Even large corporations, which typically employ a sizable team of in-house trainers, continue to outsource more than half (54 percent) of their instruction and facilitation needs to external experts, like you.
With that said, there are only so many hours in a day — and only so many flights you want to be on. So there comes a time when offering train-the-trainer workshops might make a lot of sense for your business.
If you’re not familiar with the concept of train-the-trainer, this is when you train other people on how on to deliver your training content. And while on one hand that does mean giving up some element of control over your materials, on the other hand, the business benefits often far outweigh the downside.
Top 5 Benefits to Offering Train-the-Trainer Programs
- It opens up additional and lucrative revenue streams for you.
- It allows you to make money without requiring your presence — which is the true marker of owning a company versus merely being self-employed.
- It makes you more attractive to large organizations when they know you have the ability to scale to meet their needs.
- It allows you to reach more people with your expertise and thus have a bigger impact in the world.
- It elevates your brand in the marketplace.
The 3 Train-The-Trainer Models You Can Leverage In Your Business
Depending on your business goals as well as what opportunity you’re seeing in the market, there are a few different ways you can go with train-the-trainer programs. Here are the three most common models.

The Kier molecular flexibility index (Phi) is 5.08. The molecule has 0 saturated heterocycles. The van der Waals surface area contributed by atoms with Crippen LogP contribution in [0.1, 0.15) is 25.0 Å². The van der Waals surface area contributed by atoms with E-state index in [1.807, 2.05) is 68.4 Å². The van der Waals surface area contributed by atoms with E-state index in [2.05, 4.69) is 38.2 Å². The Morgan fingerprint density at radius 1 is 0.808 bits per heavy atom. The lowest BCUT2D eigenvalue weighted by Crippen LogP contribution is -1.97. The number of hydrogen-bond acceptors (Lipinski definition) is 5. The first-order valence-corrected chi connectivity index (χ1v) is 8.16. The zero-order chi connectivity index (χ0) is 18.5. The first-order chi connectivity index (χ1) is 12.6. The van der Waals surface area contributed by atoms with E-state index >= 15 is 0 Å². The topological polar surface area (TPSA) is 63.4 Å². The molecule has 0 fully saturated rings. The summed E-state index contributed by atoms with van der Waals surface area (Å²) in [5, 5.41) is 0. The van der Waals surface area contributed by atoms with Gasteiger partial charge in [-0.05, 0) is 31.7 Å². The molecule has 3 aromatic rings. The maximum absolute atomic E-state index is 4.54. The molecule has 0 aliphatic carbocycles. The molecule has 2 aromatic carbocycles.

Model #1: Train-the-Trainer for Your Clients
You can train employees inside of specific companies (i.e. your corporate clients) how to deliver your content. Typically this happens when either you’ve already delivered a handful of trainings for your client, and they want the ability to offer the training to more employees inside of their company without always having to book you to do it.
It also happens when they want to engage you only for the content development (or content sitting on your shelf) — and they want to handle all the facilitation of the training themselves.
Model #2: Train-the-Trainer for Your Bench
The word “bench” is a term we use here at BoldHaus to describe independent contractors who work for your firm if and when you need them. The term “bench” comes from a concept in the sports world, where a team, such as a basketball team, pulls players off the bench and puts them in the game when they are needed.
Bench members can be a smart way to expand your bandwidth without having full-time employees on your payroll. And training these folks how to deliver your proven training content is a great way to expand your reach and revenue potential — particularly if you have bench members located in different cities.
Of course, if you do have full-time employees, the train-the-trainer model would apply there as well.
Model #3: Train-the-Trainer for Certified Professionals
Another train-the-trainer model comes into play when your training content is such a hit that other experts who don’t work for you would like to deliver your content to their clients.